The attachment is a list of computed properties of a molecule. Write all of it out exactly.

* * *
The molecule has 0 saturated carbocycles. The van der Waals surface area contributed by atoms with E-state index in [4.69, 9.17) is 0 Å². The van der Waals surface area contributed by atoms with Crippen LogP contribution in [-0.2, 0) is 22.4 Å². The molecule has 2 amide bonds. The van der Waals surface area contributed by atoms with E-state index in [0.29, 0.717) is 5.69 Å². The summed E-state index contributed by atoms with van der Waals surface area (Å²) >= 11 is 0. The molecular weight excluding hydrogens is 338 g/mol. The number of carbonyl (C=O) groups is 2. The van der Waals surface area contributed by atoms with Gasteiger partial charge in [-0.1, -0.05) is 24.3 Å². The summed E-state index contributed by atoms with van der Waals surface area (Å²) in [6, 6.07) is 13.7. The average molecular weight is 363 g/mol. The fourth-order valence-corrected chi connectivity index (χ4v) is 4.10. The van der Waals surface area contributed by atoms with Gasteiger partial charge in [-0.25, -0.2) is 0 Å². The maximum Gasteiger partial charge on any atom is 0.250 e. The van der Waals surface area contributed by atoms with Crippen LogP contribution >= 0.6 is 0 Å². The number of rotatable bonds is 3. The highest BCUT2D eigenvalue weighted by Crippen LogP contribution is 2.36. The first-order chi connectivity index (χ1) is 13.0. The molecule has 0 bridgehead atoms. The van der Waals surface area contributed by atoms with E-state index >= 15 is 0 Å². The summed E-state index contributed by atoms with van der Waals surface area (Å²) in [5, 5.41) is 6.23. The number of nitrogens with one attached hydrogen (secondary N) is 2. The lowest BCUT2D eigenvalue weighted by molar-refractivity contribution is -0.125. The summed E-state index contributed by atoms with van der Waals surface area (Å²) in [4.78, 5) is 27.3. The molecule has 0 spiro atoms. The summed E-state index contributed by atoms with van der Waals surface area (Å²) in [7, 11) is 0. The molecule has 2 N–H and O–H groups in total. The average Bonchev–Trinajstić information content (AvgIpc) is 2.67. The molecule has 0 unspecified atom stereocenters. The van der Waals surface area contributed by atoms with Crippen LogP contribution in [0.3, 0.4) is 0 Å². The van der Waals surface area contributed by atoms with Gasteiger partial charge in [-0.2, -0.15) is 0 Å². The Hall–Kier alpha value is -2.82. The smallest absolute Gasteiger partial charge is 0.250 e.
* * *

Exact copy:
The molecule has 0 saturated carbocycles. The van der Waals surface area contributed by atoms with E-state index in [4.69, 9.17) is 0 Å². The van der Waals surface area contributed by atoms with Crippen LogP contribution in [-0.2, 0) is 22.4 Å². The molecule has 2 amide bonds. The van der Waals surface area contributed by atoms with E-state index in [0.29, 0.717) is 5.69 Å². The summed E-state index contributed by atoms with van der Waals surface area (Å²) >= 11 is 0. The molecular weight excluding hydrogens is 338 g/mol. The number of carbonyl (C=O) groups is 2. The van der Waals surface area contributed by atoms with Gasteiger partial charge in [-0.1, -0.05) is 24.3 Å². The summed E-state index contributed by atoms with van der Waals surface area (Å²) in [6, 6.07) is 13.7. The average molecular weight is 363 g/mol. The fourth-order valence-corrected chi connectivity index (χ4v) is 4.10. The van der Waals surface area contributed by atoms with Gasteiger partial charge in [-0.25, -0.2) is 0 Å². The maximum Gasteiger partial charge on any atom is 0.250 e. The van der Waals surface area contributed by atoms with Crippen LogP contribution >= 0.6 is 0 Å². The number of rotatable bonds is 3. The highest BCUT2D eigenvalue weighted by Crippen LogP contribution is 2.36. The first-order chi connectivity index (χ1) is 13.0. The molecule has 0 bridgehead atoms. The van der Waals surface area contributed by atoms with E-state index >= 15 is 0 Å². The summed E-state index contributed by atoms with van der Waals surface area (Å²) in [5, 5.41) is 6.23. The number of nitrogens with one attached hydrogen (secondary N) is 2. The lowest BCUT2D eigenvalue weighted by molar-refractivity contribution is -0.125. The summed E-state index contributed by atoms with van der Waals surface area (Å²) in [4.78, 5) is 27.3. The molecule has 0 spiro atoms. The summed E-state index contributed by atoms with van der Waals surface area (Å²) in [7, 11) is 0. The molecule has 2 N–H and O–H groups in total. The average Bonchev–Trinajstić information content (AvgIpc) is 2.67. The molecule has 0 unspecified atom stereocenters. The van der Waals surface area contributed by atoms with Crippen LogP contribution in [0.3, 0.4) is 0 Å². The van der Waals surface area contributed by atoms with Gasteiger partial charge in [-0.2, -0.15) is 0 Å². The Hall–Kier alpha value is -2.82. The smallest absolute Gasteiger partial charge is 0.250 e.